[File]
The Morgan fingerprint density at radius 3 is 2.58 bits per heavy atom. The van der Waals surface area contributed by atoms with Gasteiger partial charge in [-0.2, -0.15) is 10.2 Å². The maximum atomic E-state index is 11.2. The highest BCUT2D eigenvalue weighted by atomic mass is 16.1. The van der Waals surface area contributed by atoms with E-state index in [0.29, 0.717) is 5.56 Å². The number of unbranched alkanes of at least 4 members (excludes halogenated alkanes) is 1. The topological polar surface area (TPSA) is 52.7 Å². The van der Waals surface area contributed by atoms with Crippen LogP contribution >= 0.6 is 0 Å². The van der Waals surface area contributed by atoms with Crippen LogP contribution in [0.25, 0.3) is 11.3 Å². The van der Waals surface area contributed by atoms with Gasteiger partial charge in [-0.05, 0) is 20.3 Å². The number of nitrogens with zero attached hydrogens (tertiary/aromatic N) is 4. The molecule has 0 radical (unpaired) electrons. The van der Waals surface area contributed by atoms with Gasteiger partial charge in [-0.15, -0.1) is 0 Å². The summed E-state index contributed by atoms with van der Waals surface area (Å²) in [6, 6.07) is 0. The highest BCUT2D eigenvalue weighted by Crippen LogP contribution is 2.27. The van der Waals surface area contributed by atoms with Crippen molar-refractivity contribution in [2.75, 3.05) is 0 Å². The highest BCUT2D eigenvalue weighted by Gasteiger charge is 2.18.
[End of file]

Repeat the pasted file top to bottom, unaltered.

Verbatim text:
The Morgan fingerprint density at radius 3 is 2.58 bits per heavy atom. The van der Waals surface area contributed by atoms with Gasteiger partial charge in [-0.2, -0.15) is 10.2 Å². The maximum atomic E-state index is 11.2. The highest BCUT2D eigenvalue weighted by atomic mass is 16.1. The van der Waals surface area contributed by atoms with E-state index in [0.29, 0.717) is 5.56 Å². The number of unbranched alkanes of at least 4 members (excludes halogenated alkanes) is 1. The topological polar surface area (TPSA) is 52.7 Å². The van der Waals surface area contributed by atoms with Crippen LogP contribution >= 0.6 is 0 Å². The van der Waals surface area contributed by atoms with Crippen LogP contribution in [0.25, 0.3) is 11.3 Å². The van der Waals surface area contributed by atoms with Gasteiger partial charge in [-0.05, 0) is 20.3 Å². The number of nitrogens with zero attached hydrogens (tertiary/aromatic N) is 4. The molecule has 0 radical (unpaired) electrons. The van der Waals surface area contributed by atoms with Gasteiger partial charge in [-0.15, -0.1) is 0 Å². The summed E-state index contributed by atoms with van der Waals surface area (Å²) in [6, 6.07) is 0. The highest BCUT2D eigenvalue weighted by Crippen LogP contribution is 2.27. The van der Waals surface area contributed by atoms with Crippen molar-refractivity contribution in [2.75, 3.05) is 0 Å². The highest BCUT2D eigenvalue weighted by Gasteiger charge is 2.18.